Lemo wrote:I wonder if I can find a tool like that, to create a picture from a midi.
That would make nice artwork to print, or be used as cover art for a midi player.
Or how about a program that assigns an icon to each midi file in your OS explorer, showing directly its content in a visual way.
If the icons can be also a little bigger, e.g. 150 x 150 pixels, then this would look interesting. If not, even just having additional images in the same directory as the .mid might be a good solution. For example for song.mid you would generate also song.jpg which contains some form of visualization of the whole composition. Especially when sorted later with ImageSorterV4
and you would have nice similarity based sorting of all your midi files.
I experimented also in various ways in the past about global midi file image representation. What I am waiting mainly is the new paper of Craig Stuart Sapp, which should hopefully extend mkeyscape.exe with algorithmic midi file segmenation based on key analysis and putting at the segment borders a midi marker into the midi file. Those are already greatly recognized by Synthesia, as we all know.
What information I use so far is:
- Rhythm information, drawn on which I call "1 Bar Circle" or "1 Beat Circle"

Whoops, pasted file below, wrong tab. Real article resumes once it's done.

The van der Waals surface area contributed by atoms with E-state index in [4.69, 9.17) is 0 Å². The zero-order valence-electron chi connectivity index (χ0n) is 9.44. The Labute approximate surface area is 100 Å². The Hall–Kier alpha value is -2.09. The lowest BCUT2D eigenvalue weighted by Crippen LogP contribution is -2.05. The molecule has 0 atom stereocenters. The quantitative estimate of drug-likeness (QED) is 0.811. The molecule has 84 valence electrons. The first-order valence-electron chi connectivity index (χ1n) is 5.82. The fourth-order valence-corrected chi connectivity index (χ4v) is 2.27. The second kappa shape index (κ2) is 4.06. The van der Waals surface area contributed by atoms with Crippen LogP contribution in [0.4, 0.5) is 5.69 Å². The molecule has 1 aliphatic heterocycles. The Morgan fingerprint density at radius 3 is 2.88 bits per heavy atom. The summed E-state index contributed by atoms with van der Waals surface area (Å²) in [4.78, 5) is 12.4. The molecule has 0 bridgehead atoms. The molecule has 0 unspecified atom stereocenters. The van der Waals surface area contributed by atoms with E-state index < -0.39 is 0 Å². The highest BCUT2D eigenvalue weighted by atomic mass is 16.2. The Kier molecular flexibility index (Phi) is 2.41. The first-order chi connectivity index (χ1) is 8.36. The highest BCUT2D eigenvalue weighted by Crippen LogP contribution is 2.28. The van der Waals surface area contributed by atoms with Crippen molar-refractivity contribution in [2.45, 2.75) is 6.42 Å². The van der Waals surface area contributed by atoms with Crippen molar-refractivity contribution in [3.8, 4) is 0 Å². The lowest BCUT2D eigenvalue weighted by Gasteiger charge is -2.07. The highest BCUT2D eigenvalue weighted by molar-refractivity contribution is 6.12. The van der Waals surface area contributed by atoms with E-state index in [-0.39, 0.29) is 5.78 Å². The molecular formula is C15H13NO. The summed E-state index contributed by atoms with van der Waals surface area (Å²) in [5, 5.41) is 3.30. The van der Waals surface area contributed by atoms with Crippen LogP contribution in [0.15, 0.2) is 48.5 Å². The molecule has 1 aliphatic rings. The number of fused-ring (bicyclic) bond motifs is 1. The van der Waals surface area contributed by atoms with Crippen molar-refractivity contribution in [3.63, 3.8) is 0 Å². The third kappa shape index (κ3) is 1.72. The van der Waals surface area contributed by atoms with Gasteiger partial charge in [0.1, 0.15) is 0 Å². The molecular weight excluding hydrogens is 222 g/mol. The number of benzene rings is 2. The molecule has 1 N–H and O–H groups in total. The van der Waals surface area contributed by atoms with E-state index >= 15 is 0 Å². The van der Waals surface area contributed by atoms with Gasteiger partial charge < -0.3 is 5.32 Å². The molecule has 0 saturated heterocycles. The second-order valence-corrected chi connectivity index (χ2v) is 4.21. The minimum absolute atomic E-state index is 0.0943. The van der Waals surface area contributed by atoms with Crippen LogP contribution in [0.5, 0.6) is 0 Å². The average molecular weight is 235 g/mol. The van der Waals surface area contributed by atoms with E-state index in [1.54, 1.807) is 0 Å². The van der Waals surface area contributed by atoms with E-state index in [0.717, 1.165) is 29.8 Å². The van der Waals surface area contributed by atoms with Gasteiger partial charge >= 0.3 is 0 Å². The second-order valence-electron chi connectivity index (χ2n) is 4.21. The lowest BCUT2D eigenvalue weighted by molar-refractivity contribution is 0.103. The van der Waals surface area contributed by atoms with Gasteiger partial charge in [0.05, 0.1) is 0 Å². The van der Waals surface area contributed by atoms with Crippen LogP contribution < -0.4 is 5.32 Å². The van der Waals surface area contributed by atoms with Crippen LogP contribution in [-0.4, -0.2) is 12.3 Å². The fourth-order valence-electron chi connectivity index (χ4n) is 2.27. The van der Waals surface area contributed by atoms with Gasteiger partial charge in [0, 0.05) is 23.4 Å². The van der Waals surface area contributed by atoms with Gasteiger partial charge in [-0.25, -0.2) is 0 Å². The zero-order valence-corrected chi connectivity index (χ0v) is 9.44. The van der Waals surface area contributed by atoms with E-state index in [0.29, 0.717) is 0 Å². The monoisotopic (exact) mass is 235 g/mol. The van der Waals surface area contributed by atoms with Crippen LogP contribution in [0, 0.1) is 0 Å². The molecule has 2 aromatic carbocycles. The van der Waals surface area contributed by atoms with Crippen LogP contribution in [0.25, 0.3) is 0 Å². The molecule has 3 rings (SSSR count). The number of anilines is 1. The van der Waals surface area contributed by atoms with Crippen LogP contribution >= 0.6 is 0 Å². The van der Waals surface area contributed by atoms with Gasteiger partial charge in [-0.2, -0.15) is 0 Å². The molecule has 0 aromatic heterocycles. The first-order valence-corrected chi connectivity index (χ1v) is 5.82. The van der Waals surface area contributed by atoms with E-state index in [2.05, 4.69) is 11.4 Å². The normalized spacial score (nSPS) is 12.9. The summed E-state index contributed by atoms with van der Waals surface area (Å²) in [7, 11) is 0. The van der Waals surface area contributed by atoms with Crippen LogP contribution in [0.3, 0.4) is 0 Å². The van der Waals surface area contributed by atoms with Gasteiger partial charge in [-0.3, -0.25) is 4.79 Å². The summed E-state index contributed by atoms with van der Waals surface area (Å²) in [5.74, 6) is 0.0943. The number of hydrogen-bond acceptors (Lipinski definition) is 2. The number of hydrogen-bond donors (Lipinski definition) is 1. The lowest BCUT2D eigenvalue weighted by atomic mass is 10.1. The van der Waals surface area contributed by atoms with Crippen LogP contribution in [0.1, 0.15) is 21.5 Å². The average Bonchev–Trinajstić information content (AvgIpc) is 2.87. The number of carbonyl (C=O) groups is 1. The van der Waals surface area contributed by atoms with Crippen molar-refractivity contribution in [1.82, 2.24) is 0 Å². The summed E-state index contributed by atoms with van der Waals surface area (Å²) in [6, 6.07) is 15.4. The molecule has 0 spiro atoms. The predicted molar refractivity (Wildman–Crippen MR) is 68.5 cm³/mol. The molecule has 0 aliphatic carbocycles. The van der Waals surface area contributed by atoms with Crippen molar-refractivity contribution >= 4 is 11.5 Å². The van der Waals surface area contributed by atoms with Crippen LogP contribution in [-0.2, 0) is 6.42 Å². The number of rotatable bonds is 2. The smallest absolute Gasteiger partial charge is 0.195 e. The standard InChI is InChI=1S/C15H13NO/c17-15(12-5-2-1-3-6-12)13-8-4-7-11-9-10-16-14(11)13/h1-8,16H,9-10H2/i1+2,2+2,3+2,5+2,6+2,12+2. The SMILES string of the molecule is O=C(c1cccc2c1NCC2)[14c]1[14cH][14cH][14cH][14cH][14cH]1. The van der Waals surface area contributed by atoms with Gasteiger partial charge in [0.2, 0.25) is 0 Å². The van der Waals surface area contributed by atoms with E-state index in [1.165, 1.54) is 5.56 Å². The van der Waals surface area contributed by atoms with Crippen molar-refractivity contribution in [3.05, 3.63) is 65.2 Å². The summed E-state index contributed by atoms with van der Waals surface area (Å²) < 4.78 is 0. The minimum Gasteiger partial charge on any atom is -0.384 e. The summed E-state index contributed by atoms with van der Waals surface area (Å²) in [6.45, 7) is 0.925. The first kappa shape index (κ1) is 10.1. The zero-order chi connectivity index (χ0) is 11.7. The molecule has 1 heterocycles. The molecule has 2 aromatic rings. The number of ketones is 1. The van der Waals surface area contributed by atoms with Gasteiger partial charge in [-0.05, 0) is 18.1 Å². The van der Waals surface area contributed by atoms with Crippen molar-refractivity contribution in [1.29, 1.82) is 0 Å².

- Key information, generated using mkeyscape.exe of Craig Stuart Sapp
- Note density per 2 beats information
- Simple piano roll view
Based on various combinations of information we can add additional midi markers into the midi file.
Here are some example visualizations:
If you look carefully, file names were shifted in some cases, so the file names and the images might not be correct in these examples, I made those images almost one year ago. Here we see the rhythm as 1 Bar Circle I think, now I prefer instead the 1 Beat Circle, to get a higher resolution and you can see easily jumpstyle or triplet melodies immediately, e.g. for similarity analysis via ImageSorter above.
What would be interesting, what I did not do yet, splitting a midi file first into four basic components:
then for each of those creating those images, then combining those four images somehow
into a bigger image. Then you could even make comparisons like, ok those two songs have similar basslines and rhythm but not harmonies and melody, or something.
Apart from this I like MusicGraph (static OpenGL of midi) from Paul Nelson and MAMPlayer (moving OpenGL of midi, like Synthesia) from Stephen Malinowski. I hope Synthesia can combine MAMPlayer visualizations one day into Synthesia, as a background or "topground" maybe?